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Catalyst::Manual::Tutorial::Authorization - Catalyst Tutorial - Chapter 6: Authorization


This is Chapter 6 of 10 for the Catalyst tutorial.

Tutorial Overview

  1. Introduction

  2. Catalyst Basics

  3. More Catalyst Basics

  4. Basic CRUD

  5. Authentication

  6. Authorization

  7. Debugging

  8. Testing

  9. Advanced CRUD

  10. Appendices


This chapter of the tutorial adds role-based authorization to the existing authentication implemented in Chapter 5. It provides simple examples of how to use roles in both TT templates and controller actions. The first half looks at basic authorization concepts. The second half looks at how moving your authorization code to your model can simplify your code and make things easier to maintain.

You can checkout the source code for this example from the catalyst subversion repository as per the instructions in Catalyst::Manual::Tutorial::Intro.


In this section you learn the basics of how authorization works under Catalyst.

Update Plugins to Include Support for Authorization

Edit lib/MyApp.pm and add Authorization::Roles to the list:

    # Load plugins
    use Catalyst qw/-Debug

Note: As discussed in MoreCatalystBasics, different versions of Catalyst::Devel have used a variety of methods to load the plugins. You can put the plugins in the use Catalyst statement if you prefer.

Add Config Information for Authorization

Edit myapp.conf and update it to match the following (the role_relation and role_field definitions are new):

    # rename this file to MyApp.yml and put a : in front of "name" if
    # you want to use yaml like in old versions of Catalyst
    name MyApp
        default_realm dbic
                    # Note this first definition would be the same as setting
                    # __PACKAGE__->config->{authentication}->{realms}->{dbic}
                    #     ->{credential} = 'Password' in lib/MyApp.pm
                    # Specify that we are going to do password-based auth
                    class Password
                    # This is the name of the field in the users table with the
                    # password stored in it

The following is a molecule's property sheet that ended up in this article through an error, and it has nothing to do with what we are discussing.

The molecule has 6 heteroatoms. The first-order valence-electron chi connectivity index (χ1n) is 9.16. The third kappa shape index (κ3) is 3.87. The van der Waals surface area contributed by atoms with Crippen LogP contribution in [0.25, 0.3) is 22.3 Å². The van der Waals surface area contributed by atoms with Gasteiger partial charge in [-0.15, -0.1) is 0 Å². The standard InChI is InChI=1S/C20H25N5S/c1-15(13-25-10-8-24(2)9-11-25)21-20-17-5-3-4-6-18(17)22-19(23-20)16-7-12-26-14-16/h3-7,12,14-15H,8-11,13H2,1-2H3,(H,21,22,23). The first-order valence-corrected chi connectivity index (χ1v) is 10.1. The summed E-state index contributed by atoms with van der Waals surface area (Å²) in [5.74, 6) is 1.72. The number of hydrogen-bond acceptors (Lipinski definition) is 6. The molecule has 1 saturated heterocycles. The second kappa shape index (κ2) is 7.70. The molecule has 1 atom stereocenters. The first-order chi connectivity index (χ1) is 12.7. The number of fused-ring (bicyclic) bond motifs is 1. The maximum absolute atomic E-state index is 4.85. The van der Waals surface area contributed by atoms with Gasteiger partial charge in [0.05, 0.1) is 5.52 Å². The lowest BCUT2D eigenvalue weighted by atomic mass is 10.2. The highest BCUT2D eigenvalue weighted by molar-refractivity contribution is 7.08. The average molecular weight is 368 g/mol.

password_field password
                    # Switch to more secure hashed passwords
                    password_type  hashed
                    # Use the SHA-1 hashing algorithm
                    password_hash_type SHA-1
                    # Use DBIC to retrieve username, password & role information
                    class DBIx::Class
                    # This is the model object created by Catalyst::Model::DBIC
                    # from your schema (you created 'MyApp::Schema::Result::User'
                    # but as the Catalyst startup debug messages show, it was 
                    # loaded as 'MyApp::Model::DB::Users').
                    # NOTE: Omit 'MyApp::Model' here just as you would when using
                    # '$c->model("DB::Users)'
                    user_class DB::Users
                    # This is the name of a many_to_many relation in the users
                    # object that points to the roles for that user
                    role_relation  roles
                    # This is the name of field in the roles table that contains
                    # the role information
                    role_field role

Add Role-Specific Logic to the "Book List" Template

Open root/src/books/list.tt2 in your editor and add the following lines to the bottom of the file:

    <p>Hello [% c.user.username %], you have the following roles:</p>
      [% # Dump list of roles -%]
      [% FOR role = c.user.roles %]<li>[% role %]</li>[% END %]
    [% # Add some simple role-specific logic to template %]
    [% # Use $c->check_user_roles() to check authz -%]
    [% IF c.check_user_roles('user') %]
      [% # Give normal users a link for 'logout' %]
      <a href="[% c.uri_for('/logout') %]">User Logout</a>
    [% END %]
    [% # Can also use $c->user->check_roles() to check authz -%]